By Stefan J. Bos, Chief International Correspondent Worthy News
BUDAPEST (Worthy News) – Hungarians head to the polls Sunday for what could be one of Europe’s most consequential elections overshadowed by the Russian invasion of neighboring Ukraine. Right-wing Prime Minister Viktor Orbán, long a close ally of Russian President Vladimir Putin, seeks a fourth term in office, and opinion polls suggest he will succeed.
Orbán planned his election campaign about what he saw as the dangers of immigration and threats to traditional family values. But the war in Ukraine changed that and shifted the political landscape in Hungary.
Yet Prime Minister Orbán has been able to rally hundreds of thousands of supporters in the runup to the ballot. He’s ruled Hungary for 12 years and is still popular, though he’s long been a thorn in the side of fellow European Union leaders for his perceived authoritarian rule.
Orbán faced unprecedented pressure since Russia invaded Ukraine as he is seen as Vladimir Putin’s closest EU ally.
He has been reluctant to support an EU boycott of Russian energy imports. And Orbán refuses to approve the supply of weapons and troops for neighboring Ukraine through Hungarian territory, telling a massive crowd in front of Parliament: “The left has lost their mind. They would blindly walk into a bloody war. Instead, the left wants to send soldiers and weapons to the front lines. We won’t let that happen. We will not allow the left to move us into war.”
Comments like these sparked an immediate response from Ukrainian President Volodymyr Zelensky. “Hungary, I want to pause here and be honest once and for all. You have to decide for yourself who you are with. You are a sovereign state,” he said in a recent emotionally charged video message.
“Listen, Viktor, do you know what is happening in the port city of Mariupol? Please, if you can, go to your waterfront. Look at those shoes of the Holocaust memorial. You will see that mass killings can happen again in today’s world,” added Zelensky, who is Jewish.
Zelensky referred to a memorial consisting of shoes next to the River Danube in Budapest. It’s where thousands of Jews were shot dead and thrown into the Danube during World War Two.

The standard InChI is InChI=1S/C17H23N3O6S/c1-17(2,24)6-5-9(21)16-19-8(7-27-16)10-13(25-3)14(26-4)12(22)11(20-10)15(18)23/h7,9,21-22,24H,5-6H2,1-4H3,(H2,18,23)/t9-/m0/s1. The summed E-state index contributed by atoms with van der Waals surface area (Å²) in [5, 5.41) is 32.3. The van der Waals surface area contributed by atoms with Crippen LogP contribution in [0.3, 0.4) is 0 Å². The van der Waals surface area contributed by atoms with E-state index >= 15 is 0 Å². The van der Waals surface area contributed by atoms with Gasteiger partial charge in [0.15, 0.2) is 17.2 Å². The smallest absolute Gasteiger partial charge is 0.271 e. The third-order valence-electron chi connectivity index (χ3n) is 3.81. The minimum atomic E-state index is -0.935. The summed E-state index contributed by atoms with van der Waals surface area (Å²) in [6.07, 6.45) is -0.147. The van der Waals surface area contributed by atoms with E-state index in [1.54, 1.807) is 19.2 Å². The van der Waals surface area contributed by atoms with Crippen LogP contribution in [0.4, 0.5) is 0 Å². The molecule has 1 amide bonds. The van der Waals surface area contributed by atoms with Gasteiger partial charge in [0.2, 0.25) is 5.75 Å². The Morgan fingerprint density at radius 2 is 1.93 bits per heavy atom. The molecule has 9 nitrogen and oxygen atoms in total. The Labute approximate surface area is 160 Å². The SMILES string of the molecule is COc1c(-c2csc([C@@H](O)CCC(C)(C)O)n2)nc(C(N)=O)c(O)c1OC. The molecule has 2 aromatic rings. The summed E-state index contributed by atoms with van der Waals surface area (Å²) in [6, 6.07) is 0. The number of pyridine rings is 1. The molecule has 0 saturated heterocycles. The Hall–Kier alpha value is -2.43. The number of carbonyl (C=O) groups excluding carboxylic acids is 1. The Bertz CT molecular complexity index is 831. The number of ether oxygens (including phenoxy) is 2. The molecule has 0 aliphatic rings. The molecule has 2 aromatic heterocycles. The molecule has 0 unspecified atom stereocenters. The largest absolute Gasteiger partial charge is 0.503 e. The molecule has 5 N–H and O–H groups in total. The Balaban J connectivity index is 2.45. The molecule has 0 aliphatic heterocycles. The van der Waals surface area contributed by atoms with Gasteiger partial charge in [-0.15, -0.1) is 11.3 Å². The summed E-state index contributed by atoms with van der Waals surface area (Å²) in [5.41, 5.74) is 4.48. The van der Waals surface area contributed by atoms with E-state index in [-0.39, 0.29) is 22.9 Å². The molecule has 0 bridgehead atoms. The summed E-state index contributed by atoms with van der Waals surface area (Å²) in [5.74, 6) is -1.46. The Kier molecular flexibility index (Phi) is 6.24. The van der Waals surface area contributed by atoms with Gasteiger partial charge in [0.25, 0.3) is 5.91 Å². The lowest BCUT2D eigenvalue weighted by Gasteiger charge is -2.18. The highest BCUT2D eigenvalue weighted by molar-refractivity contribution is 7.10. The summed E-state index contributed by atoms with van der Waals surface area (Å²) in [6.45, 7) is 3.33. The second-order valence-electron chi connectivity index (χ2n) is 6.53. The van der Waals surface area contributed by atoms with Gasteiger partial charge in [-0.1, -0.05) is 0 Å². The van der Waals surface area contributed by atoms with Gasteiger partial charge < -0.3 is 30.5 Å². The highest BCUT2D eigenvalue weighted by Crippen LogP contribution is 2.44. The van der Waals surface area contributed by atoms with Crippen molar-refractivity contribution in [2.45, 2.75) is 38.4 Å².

In recent days many Hungarians and Ukrainians have visited the shoe memorial. They fear similar atrocities are taking place in Ukrainian cities such as Mariupol. But supporters of Orban’s Fidesz party understand his views on the war in Ukraine.
“Towards Russia, I think Orban is doing an excellent job. We should stay outside the war. Orban is right,” a woman said. “We shouldn’t be involved in the war. When I quarrel with someone, I also don’t involve someone else in my problem,” a man added.
Six opposition parties have joined forces to try and oust Orbán at the polls. Their candidate for prime minister is Péter Márki-Zay
Since the war started, he’s highlighted Hungary’s multi-billion euro energy deals with Russia and criticized Orbán for allowing a Russian-led investment bank, known by critics as the Putin Bank, to operate in Hungary and giving favorable loans to his allies.
Orbán went to Moscow just weeks before the invasion. And Márki-Zay says the two leaders’ relationship has isolated the Hungarian nation.
“Orbán was, until the last moment supporting Putin. Putin’s position,” he told Worthy News. “But he always was short of vetoing sanctions against Russia, for example. So I will be curious how far he will defend Putin,” Márki-Zay stressed.
“But Orbán has been isolated in Europe as the last puppet of Putin. He is the last loyal figure for Putin in Europe. And I really hope we can replace Orban soon, and Hungary will become a very respected member of the EU community,” he added.
That’s music to the ears of Márki-Zay supporters, with one woman saying: “He represents the soul of Europe and the European values. He has an open spirit.”
With a war in Hungary’s backyard, opinion polls predict Viktor Orbán may get enough votes to win a fourth term in office as Hungarians seek a strong leader they already know.
But Márki-Zay hasn’t given up hope. He’s the mayor of a provincial town and says that he’s “always lost in opinion polls, but never an election.”
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